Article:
Hyperphosphatemia

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Hyperphosphatemia
Classification and external resources
Phosphate Group.PNG
Phosphate group chemical structure
ICD-9 275.3
DiseasesDB 20722
eMedicine med/1097
MeSH D054559

Hyperphosphatemia is an electrolyte disturbance in which there is an abnormally elevated level of phosphate in the blood.[1] Often, calcium levels are lowered (hypocalcemia) due to precipitation of phosphate with the calcium in tissues. Average phosphorus levels should be between 0.81 mmol/L and 1.45 mmol/L.

Signs and symptoms[edit]

Signs and symptoms include ectopic calcification, secondary hyperparathyroidism, and renal osteodystrophy.

Causes[edit]

Causes of hyperphosphatemia[2]
Impaired renal phosphate excretion
Massive extracellular fluid phosphate loads

Hypoparathyroidism: In this situation, there are low levels of Parathyroid hormone (PTH). PTH normally inhibits reabsorption of phosphate by the kidney. Therefore, without enough PTH there is more reabsorption of the phosphate leading to a high phosphate level in the blood.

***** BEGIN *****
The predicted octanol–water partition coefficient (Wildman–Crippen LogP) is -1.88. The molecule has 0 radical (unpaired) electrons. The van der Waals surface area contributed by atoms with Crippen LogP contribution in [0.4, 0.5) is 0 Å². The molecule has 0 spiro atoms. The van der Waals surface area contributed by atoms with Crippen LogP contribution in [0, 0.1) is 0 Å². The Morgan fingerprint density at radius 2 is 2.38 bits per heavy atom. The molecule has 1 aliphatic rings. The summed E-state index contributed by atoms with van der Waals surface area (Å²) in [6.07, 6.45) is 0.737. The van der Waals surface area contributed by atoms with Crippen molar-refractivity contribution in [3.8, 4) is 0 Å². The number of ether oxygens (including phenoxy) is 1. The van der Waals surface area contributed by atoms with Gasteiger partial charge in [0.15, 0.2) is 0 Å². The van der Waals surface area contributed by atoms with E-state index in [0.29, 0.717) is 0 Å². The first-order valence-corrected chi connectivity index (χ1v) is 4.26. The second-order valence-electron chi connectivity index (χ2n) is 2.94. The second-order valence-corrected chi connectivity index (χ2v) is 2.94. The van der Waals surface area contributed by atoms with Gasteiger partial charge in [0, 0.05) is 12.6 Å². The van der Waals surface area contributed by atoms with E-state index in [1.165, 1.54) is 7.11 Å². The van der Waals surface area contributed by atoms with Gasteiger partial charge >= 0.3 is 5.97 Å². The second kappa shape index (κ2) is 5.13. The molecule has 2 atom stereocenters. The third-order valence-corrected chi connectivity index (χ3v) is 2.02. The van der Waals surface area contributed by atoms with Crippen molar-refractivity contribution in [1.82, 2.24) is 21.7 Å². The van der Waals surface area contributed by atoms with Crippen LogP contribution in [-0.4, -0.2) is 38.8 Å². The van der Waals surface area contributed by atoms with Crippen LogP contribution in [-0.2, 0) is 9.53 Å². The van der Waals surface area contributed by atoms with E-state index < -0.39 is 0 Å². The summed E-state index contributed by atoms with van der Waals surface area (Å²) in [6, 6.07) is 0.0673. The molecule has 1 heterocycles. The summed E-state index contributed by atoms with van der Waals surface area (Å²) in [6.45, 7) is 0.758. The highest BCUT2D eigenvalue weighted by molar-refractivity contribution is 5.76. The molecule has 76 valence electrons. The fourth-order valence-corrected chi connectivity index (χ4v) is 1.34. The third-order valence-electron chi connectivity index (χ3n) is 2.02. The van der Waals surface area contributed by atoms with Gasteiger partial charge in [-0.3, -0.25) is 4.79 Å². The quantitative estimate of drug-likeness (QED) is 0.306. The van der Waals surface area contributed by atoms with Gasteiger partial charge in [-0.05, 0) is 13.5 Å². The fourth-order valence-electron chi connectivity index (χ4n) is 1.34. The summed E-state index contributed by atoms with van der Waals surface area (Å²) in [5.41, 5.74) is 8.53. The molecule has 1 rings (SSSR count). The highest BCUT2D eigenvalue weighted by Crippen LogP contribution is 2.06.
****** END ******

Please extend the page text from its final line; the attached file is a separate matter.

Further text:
Chronic renal failure: When the kidneys are not working well, there will be increased phosphate retention.

Drugs: hyperphosphatemia can also be caused by taking oral sodium phosphate solutions prescribed for bowel preparation for colonoscopy in children.

Treatment[edit]

High phosphate levels can be avoided with phosphate binders and dietary restriction of phosphate.

See also[edit]

References[edit]

  1. ^ "hyperphosphatemia" at Dorland's Medical Dictionary
  2. ^ Longo et al., Harrison's Principles of Internal Medicine, 18th ed., p.3089